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The Kepler Mission was designed to measure the frequency of Earth-like planets in the habitable zone of Sun-like stars. A requirement for determining the underlying planet population from a sample of detected planets is understanding the completeness of that sample—what fraction of the planets that could have been discovered in a given data set were actually detected. Here we describe an experiment designed to address a specific aspect of that question, which is the issue of signal throughput efficiency. We investigate the extent to which the Kepler pipeline preserves transit signals by injecting simulated transit signals into the pixel-level data, processing the modified pixels through the pipeline, and measuring their detection statistics. For the single channel that we examine initially, we inject simulated transit signal trains into the pixel time series of each of the 1801 targets for the 89 days that constitute Quarter 3. For the 1680 that behave as expected in the pipeline, on average we find the strength of the injected signal is recovered at 99.6% of the strength of the original signal. Finally we outline the further work required to characterise the completeness of the Kepler pipeline.
Assessments of infectious disease spread in hospitals seldom account for interfacility patient sharing. This is particularly important for pathogens with prolonged incubation periods or carrier states.
We quantified patient sharing among all 32 hospitals in Orange County (OC), California, using hospital discharge data. Same-day transfers between hospitals were considered “direct” transfers, and events in which patients were shared between hospitals after an intervening stay at home or elsewhere were considered “indirect” patient-sharing events. We assessed the frequency of readmissions to another OC hospital within various time points from discharge and examined interhospital sharing of patients with Clostridium difficile infection.
In 2005, OC hospitals had 319,918 admissions. Twenty-nine percent of patients were admitted at least twice, with a median interval between discharge and readmission of 53 days. Of the patients with 2 or more admissions, 75% were admitted to more than 1 hospital. Ninety-four percent of interhospital patient sharing occurred indirectly. When we used 10 shared patients as a measure of potential interhospital exposure, 6 (19%) of 32 hospitals “exposed” more than 50% of all OC hospitals within 6 months, and 17 (53%) exposed more than 50% within 12 months. Hospitals shared 1 or more patient with a median of 28 other hospitals. When we evaluated patients with C. difficile infection, 25% were readmitted within 12 weeks; 41% were readmitted to different hospitals, and less than 30% of these readmissions were direct transfers.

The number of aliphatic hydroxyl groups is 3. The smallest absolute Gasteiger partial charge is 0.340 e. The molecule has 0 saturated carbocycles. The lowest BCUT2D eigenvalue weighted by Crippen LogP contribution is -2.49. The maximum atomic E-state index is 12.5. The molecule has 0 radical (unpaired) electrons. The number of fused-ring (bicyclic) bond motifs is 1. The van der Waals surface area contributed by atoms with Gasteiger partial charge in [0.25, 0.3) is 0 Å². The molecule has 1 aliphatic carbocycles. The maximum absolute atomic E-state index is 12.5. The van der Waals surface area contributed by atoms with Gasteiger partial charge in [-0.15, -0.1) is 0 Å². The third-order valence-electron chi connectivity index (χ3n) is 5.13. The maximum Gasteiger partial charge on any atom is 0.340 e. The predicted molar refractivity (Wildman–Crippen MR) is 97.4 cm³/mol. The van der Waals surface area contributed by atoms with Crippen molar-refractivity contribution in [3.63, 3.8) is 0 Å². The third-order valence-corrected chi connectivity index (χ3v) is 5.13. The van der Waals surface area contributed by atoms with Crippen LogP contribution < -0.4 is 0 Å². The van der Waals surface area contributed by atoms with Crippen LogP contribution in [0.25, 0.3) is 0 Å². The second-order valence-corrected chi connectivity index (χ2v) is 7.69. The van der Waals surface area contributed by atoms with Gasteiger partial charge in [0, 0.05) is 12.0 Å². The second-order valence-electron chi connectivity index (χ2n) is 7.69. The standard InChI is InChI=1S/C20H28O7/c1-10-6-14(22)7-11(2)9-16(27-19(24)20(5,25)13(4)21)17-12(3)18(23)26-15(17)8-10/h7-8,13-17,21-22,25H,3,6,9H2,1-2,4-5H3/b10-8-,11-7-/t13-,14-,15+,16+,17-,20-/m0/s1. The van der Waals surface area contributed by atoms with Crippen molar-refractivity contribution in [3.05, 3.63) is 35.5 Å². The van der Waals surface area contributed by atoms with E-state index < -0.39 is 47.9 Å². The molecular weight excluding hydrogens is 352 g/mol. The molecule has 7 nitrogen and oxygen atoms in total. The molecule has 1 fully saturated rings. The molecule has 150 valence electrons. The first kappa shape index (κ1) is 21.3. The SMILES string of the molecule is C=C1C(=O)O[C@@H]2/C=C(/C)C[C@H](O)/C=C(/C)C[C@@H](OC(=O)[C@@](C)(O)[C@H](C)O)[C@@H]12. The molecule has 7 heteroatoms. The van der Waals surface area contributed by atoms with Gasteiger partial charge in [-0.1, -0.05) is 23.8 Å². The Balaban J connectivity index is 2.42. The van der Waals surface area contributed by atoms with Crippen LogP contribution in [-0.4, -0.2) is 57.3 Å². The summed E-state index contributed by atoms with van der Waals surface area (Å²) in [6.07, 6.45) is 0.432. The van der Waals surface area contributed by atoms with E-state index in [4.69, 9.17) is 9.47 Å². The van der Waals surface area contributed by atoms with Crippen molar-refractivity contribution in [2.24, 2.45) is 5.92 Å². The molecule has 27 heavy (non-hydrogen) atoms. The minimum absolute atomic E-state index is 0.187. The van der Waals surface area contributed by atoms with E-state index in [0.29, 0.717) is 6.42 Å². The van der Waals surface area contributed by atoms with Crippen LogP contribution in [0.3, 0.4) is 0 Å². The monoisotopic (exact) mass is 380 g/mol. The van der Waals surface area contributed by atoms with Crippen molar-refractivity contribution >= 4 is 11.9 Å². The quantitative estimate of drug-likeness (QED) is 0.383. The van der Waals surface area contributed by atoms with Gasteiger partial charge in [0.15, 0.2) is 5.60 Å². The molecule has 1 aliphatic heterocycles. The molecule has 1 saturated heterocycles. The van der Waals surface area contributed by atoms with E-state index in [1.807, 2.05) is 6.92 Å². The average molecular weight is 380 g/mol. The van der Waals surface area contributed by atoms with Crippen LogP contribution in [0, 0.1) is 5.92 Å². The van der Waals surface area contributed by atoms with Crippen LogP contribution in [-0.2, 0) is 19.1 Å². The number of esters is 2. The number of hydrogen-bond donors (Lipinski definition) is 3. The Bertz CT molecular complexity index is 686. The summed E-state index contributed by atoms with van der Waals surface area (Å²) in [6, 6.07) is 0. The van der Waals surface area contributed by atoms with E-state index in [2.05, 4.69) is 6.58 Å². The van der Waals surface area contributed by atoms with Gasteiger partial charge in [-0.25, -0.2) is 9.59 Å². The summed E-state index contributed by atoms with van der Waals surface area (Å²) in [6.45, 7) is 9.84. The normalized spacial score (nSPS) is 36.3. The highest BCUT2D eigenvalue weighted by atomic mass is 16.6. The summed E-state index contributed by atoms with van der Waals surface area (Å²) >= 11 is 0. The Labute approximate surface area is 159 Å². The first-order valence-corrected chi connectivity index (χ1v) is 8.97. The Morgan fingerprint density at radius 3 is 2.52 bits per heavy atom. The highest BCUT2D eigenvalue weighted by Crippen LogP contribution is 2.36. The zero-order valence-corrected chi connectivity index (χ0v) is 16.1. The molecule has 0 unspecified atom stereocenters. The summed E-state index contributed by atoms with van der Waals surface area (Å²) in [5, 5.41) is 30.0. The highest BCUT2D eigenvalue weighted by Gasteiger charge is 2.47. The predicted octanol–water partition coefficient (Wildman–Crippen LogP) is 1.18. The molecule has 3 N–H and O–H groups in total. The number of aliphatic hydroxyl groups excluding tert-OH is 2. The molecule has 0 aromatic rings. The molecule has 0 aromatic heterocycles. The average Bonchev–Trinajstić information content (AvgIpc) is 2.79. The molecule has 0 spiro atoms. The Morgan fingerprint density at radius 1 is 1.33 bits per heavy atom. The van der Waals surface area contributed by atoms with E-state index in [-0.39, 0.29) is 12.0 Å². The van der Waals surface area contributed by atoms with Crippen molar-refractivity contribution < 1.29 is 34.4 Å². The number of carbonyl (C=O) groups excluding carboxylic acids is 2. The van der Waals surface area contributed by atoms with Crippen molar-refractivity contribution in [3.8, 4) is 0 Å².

In a large metropolitan county, interhospital patient sharing was a potential avenue for transmission of infectious agents. Indirect sharing with an intervening stay at home or elsewhere composed the bulk of potential exposures and occurred unbeknownst to hospitals.
The lack of frequent real-world opportunities to study preparedness for large-scale public health emergencies has hindered the development of an evidence base to support best practices, performance measures, standards, and other tools needed to assess and improve the nation’s multibillion dollar investment in public health preparedness. In this article, we argue that initial funding priorities for public health systems research on preparedness should focus on using engineering-style methods to identify core preparedness processes, developing novel data sources and measures based on smaller-scale proxy events, and developing performance improvement approaches to support the translation of research into practice within the wide variety of public health systems found in the nation. (Disaster Med Public Health Preparedness. 2008;2:247–250)
The placentas of 68 infants with intrauterine growth restriction (IUGR) were examined for evidence of impaired uteroplacental circulation and compared with those of 65 appropriately grown infants. Infarcts and/or accelerated villous maturation were present in the placentas in 27 (40%) of the infants with IUGR compared with seven (11%) of the infants without IUGR (P<0.001). The infants were followed-up at 4 and 12 months of age and growth parameters recorded. Medical and developmental assessments and neuromotor developmental examinations were also performed. The 23 infants in the IUGR group with placentas with evidence of impaired uteroplacental circulation were compared with the 31 infants with IUGR with normal placentas. There was no difference between the groups in growth, cognitive development, or neuromotor abnormality. It was concluded that IUGR is strongly associated with placental markers of impaired uteroplacental blood flow while it would appear that there is no association between placental pathology and growth or neurodevelopment in the first year.
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